[Translated from the Norwegian by Diane Oatley]

The third in Lunde’s “Climate Quartet,” with its recurring elements of migration, shortages and environmental collapse. Always, though, the overall theme is parent–child relationships and the love that might be the only thing that keeps us going in the face of unspeakable challenges. Here she returns to the tripartite structure of The History of Bees (much my favourite of the three): a historical strand, a near-contemporary one, and a dystopian future story line. The link between the three is Przewalski’s horses (aka takhi).

In the early 1880s, Mikhail Alexandrovich Kovrov, assistant director of St. Petersburg Zoo, is brought the hide and skull of an ancient horse species assumed extinct. Although a timorous man who still lives with his mother, he becomes part of an expedition to Mongolia to bring back live specimens. In 1992, Karin, who has been obsessed with Przewalski’s horses since encountering them as a child in Nazi Germany, spearheads a mission to return the takhi to Mongolia and set up a breeding population. With her is her son Matthias, tentatively sober after years of drug abuse. In 2064 Norway, Eva and her daughter Isa are caretakers of a decaying wildlife park that houses a couple of wild horses. When a climate migrant comes to stay with them and the electricity goes off once and for all, they have to decide what comes next. This future story line engaged me the most.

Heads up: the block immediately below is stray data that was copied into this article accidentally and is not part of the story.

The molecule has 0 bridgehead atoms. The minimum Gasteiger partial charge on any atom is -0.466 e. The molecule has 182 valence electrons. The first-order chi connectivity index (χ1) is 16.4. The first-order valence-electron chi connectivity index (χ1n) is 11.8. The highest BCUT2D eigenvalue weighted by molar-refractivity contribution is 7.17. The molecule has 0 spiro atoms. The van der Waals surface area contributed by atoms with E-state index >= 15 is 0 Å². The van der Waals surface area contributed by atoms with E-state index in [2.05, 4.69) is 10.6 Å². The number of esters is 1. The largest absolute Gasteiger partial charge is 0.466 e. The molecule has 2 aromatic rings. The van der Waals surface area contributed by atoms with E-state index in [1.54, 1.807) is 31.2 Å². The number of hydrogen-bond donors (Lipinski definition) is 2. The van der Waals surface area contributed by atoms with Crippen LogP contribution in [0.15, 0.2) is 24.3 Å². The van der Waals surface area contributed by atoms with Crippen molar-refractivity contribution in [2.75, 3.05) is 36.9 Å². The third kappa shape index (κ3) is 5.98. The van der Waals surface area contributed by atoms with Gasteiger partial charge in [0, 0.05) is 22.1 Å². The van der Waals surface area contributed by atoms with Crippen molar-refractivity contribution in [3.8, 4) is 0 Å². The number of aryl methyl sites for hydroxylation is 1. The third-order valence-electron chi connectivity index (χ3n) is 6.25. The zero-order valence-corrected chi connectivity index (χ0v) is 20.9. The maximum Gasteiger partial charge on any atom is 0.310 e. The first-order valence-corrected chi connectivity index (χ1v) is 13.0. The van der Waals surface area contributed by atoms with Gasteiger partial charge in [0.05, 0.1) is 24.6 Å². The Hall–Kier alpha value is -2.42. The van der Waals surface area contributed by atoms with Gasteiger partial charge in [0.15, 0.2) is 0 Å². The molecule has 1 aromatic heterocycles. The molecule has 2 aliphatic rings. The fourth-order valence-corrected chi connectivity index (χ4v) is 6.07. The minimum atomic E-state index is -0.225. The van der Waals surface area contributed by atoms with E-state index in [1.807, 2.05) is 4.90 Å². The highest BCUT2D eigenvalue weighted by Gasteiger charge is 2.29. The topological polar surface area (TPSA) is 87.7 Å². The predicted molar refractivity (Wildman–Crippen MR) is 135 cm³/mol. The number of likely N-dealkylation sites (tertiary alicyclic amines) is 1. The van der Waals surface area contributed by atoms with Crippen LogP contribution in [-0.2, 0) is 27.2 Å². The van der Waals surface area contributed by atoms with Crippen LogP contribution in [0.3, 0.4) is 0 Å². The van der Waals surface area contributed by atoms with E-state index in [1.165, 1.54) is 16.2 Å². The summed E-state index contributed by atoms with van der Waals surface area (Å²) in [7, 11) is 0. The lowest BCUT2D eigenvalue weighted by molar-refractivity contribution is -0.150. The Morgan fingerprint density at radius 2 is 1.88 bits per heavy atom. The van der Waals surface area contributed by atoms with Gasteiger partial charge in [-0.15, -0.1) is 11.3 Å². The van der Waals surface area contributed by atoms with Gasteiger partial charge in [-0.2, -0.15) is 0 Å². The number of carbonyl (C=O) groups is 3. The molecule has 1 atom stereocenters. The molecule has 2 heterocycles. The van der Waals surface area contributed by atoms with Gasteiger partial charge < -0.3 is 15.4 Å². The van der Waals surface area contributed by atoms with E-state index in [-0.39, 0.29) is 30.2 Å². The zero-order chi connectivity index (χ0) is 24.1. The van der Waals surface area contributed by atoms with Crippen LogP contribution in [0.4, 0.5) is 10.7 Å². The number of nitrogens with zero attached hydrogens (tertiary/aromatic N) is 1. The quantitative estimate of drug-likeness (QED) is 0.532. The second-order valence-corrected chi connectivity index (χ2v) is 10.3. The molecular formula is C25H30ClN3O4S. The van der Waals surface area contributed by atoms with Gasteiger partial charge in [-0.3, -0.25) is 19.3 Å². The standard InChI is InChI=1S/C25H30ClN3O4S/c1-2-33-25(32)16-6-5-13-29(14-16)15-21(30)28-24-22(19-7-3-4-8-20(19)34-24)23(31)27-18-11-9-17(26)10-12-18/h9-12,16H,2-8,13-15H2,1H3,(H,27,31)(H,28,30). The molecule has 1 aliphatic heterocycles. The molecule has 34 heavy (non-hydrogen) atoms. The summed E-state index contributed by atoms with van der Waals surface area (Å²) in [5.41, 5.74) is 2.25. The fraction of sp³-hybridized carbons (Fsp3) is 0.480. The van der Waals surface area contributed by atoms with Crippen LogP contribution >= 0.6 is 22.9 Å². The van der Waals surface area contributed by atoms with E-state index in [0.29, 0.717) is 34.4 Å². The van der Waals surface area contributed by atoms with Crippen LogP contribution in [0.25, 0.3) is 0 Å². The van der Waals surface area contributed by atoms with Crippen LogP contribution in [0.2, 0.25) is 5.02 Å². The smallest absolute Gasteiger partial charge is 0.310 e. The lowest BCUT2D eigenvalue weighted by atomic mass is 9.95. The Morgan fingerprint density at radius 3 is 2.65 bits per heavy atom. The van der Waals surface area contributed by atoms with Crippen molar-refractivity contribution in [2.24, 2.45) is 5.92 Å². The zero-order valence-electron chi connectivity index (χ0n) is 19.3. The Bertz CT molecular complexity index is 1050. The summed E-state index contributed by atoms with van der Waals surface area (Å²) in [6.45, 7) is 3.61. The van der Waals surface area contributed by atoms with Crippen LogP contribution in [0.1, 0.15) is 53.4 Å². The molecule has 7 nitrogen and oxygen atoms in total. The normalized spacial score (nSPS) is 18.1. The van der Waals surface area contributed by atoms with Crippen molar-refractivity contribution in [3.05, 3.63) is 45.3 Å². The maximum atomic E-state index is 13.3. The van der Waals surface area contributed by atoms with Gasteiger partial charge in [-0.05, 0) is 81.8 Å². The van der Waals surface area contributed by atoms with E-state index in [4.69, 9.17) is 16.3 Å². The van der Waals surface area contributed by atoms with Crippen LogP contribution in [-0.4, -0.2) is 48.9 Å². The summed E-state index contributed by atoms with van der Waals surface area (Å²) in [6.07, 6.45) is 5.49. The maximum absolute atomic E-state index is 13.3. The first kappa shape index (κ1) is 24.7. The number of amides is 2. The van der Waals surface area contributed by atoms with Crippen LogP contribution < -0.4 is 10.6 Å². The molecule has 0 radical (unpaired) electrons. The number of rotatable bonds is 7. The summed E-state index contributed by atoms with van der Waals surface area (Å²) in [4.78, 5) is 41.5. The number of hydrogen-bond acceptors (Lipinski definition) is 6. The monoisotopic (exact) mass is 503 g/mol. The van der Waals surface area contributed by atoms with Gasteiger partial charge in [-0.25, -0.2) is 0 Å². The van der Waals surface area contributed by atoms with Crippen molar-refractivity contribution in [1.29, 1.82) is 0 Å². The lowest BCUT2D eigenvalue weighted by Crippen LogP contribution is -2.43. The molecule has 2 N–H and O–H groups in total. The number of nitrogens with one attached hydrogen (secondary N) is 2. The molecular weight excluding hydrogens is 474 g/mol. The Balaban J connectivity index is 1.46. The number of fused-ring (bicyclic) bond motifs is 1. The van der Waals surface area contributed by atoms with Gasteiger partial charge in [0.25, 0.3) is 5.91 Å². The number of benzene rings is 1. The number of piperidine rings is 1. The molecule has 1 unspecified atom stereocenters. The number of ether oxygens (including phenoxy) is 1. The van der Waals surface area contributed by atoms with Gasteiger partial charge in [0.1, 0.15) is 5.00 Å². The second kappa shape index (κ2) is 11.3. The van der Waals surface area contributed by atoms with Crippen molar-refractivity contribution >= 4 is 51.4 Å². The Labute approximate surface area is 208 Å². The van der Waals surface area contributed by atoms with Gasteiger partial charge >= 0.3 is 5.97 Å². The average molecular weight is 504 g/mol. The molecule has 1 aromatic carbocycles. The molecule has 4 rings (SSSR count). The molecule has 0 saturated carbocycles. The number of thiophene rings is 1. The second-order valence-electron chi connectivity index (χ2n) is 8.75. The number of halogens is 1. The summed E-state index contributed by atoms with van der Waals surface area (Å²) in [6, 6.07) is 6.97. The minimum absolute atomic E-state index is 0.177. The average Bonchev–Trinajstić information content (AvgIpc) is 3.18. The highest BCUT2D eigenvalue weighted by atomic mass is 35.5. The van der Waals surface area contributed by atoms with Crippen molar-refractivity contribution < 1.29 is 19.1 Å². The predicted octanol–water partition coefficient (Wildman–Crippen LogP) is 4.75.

I appreciated some aspects: queer and middle-aged romances, the return of a character from The End of the Ocean, the consideration across all three plots of what makes a good mother. However, the horses seemed neither here nor there. There are also many, many animal deaths. Perhaps an unsentimental attitude is necessary to reflect past and future values, and the apparent cruelty of natural processes, but it limits the book’s appeal to animal lovers. Maybe the tone fits the Norwegian prose, which the translator describes as lean.

The fourth book of the quartet, publishing in Norway next month, is called something like The Dream of a Tree; a focus on trees would be a draw for me. After the disappointment of Books 2 and 3, I’m unsure whether I want to bother with the final volume, but it makes sense to do so, if only to grasp Lunde’s full vision. (Public library)